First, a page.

A repetitive clicking noise from behind the center area of the dash panel is usually caused by a broken stepper motor actuating arm. The actuating arm controls the direction of air flow in the climate control system. Disassembly of the center console will be required to access and change the broken arm with the updated, reinforced part.
Mercedes-Benz C320 Problem Reports
Most Reported Mercedes-Benz C320 Problem Reports
A dead battery can be caused by a faulty seat control module that does not properly shut down. Spilling liquids on the front seats can cause these modules to fail.
The engine may develop a stalling and/or no start condition due to a failed crankshaft position sensor.
Inside grab handles, the upholstery on the center console cover, and door trim panels can delaminate. Most commonly replacement of the affected part is necessary.
The electrical connector at the automatic transmission may leak fluid. Over time leaking fluid could migrate through the wiring harness and damage the transmission control module. If that happens a new harness and control module may be necessary to correct the problem.
Irregular and premature tire wear can be caused by the front thrust link bushings cracking and causing excessive movement in the suspension. The thrust link bushings are fluid-filled (to help reduce vibration), so if they crack, they will leak oil.
The CD changer may suffer from an internal mechanical problem. Replacement of the faulty unit is generally required to correct this issue.
The sway bar end link joints may wear and cause a knocking noise over bumps. Loose or warn links should be replaced to correct this type of noise.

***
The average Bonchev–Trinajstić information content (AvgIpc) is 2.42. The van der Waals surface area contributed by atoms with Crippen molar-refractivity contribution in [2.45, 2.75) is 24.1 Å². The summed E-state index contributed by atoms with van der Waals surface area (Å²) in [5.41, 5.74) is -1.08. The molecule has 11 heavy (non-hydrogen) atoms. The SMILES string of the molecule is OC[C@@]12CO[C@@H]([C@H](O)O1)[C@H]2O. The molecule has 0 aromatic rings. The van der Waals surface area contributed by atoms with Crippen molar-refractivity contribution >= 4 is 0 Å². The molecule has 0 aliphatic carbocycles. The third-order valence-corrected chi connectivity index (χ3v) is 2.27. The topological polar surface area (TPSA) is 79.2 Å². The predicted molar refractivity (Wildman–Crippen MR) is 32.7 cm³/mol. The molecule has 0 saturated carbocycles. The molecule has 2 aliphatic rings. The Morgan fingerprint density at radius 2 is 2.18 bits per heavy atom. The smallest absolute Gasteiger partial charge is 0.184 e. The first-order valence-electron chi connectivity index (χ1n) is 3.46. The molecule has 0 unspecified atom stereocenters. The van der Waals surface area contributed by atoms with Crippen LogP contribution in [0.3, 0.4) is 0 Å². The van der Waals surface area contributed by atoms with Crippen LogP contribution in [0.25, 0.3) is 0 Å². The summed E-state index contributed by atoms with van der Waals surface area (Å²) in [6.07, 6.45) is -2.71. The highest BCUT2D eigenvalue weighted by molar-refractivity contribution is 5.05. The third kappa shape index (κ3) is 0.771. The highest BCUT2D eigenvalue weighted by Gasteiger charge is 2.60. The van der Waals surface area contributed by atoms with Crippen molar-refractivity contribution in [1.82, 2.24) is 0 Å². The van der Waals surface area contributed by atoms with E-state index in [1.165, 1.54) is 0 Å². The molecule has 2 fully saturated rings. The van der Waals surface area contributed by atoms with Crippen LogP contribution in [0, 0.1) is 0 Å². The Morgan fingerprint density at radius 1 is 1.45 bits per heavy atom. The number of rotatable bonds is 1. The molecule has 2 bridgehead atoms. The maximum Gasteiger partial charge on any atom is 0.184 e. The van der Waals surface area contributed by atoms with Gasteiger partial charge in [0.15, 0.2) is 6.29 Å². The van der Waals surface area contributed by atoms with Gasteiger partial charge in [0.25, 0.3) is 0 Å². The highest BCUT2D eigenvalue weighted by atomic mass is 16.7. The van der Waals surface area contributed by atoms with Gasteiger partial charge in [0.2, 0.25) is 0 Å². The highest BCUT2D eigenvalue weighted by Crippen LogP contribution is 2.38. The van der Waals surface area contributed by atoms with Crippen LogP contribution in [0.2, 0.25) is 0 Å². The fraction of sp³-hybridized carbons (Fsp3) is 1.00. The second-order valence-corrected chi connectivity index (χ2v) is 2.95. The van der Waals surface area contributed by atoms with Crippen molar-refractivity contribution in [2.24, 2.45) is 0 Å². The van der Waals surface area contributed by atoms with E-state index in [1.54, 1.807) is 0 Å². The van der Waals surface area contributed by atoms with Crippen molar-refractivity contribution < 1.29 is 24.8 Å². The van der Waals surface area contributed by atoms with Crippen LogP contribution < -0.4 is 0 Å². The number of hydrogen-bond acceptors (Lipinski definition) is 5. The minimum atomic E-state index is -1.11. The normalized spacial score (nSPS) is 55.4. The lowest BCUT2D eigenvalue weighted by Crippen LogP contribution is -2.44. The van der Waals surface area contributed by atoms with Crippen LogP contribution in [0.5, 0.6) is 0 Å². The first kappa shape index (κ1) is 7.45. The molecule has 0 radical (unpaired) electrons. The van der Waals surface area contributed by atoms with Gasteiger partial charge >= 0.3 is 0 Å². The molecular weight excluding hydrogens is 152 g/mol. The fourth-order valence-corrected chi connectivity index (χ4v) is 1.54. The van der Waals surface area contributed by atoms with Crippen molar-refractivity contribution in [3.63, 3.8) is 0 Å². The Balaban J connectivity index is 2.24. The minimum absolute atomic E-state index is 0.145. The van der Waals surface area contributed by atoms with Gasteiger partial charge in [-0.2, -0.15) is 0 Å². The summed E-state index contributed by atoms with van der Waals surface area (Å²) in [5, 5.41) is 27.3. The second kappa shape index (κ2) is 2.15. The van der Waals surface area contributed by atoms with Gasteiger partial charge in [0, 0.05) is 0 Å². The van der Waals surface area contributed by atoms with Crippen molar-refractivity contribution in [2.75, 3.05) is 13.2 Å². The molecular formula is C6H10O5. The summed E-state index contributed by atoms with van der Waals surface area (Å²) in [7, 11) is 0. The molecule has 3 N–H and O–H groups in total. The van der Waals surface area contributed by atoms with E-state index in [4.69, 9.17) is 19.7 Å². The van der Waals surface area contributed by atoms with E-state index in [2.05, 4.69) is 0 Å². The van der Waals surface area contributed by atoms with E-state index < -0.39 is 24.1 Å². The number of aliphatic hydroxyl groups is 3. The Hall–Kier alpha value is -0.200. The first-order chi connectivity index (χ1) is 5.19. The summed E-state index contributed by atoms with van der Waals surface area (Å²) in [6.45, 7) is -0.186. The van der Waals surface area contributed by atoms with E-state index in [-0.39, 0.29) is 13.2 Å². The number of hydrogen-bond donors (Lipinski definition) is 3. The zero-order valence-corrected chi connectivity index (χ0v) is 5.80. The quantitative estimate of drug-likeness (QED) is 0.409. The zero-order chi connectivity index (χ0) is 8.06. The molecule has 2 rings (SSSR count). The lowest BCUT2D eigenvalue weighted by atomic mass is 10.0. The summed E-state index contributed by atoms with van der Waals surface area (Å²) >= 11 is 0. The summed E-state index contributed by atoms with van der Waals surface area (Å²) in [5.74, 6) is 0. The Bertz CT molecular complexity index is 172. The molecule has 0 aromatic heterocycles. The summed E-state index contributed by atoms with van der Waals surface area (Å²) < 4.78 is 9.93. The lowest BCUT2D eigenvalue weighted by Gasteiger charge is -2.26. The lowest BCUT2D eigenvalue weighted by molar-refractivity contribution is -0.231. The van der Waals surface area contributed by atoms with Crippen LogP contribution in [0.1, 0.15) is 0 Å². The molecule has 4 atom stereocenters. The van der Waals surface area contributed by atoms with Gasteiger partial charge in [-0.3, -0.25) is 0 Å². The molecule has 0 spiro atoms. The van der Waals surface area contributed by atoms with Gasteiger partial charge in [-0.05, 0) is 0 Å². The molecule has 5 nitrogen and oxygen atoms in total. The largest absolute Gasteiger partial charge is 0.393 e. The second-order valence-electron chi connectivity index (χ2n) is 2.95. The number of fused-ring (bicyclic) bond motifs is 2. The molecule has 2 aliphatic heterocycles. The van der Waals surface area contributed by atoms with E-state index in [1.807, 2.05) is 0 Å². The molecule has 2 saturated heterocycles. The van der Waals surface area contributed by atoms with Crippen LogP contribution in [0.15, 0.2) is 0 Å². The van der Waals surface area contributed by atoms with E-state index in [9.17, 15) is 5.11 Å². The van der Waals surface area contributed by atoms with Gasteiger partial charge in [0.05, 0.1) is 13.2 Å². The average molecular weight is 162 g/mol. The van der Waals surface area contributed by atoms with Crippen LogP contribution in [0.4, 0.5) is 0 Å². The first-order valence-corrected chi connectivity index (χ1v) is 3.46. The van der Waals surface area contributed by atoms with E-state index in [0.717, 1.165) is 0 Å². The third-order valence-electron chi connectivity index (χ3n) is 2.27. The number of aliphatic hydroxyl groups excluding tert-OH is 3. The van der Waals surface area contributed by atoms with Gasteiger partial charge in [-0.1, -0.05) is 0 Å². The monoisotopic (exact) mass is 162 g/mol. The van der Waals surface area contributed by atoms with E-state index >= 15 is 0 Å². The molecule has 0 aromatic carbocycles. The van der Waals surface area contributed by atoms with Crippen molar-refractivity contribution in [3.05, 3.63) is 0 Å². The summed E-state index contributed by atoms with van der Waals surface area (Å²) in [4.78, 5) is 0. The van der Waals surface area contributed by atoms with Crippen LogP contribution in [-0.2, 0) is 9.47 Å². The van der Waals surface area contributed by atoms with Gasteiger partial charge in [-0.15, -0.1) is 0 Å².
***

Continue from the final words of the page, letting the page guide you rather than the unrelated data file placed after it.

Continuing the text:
The SRS (airbag) light can come on if liquids are spilled into the seat belt buckles, or if the liquid pools underneath the seat and gets into the electrical connector for the seat belt pretensioner. Damaged components will require replacement to restore proper airbag operation.
Due to the size and material used on the brakes of these vehicles, the brakes may start to squeak around the 50 percent wear point. The brake rotor surfaces become uneven, causing a lip to form at the outer edge of the rotor. Because of this, the rotors are usually replaced when the pads are worn (pad life varies depending on driving style and terrain).
An engine oil leak may develop from the oil level sensor. Replacement of the leaking sensor will commonly correct this concern.
The ESP and BAS warning lights may illuminate due to a failed brake light switch. Replacement of the failed switch should correct this concern.
An engine Oil leak may develop from the PCV vent housing on the valve cover and/or the inspection plate on the front of the engine.
The rubber bond in the harmonic balancer can decay, which causes the balancer to move and work its way toward the timing cover. If the balancer comes into contact with the timing cover while the engine is running, it will fracture and damage the cover and potentially other surrounding parts. The harmonic balancer should be inspected at every service.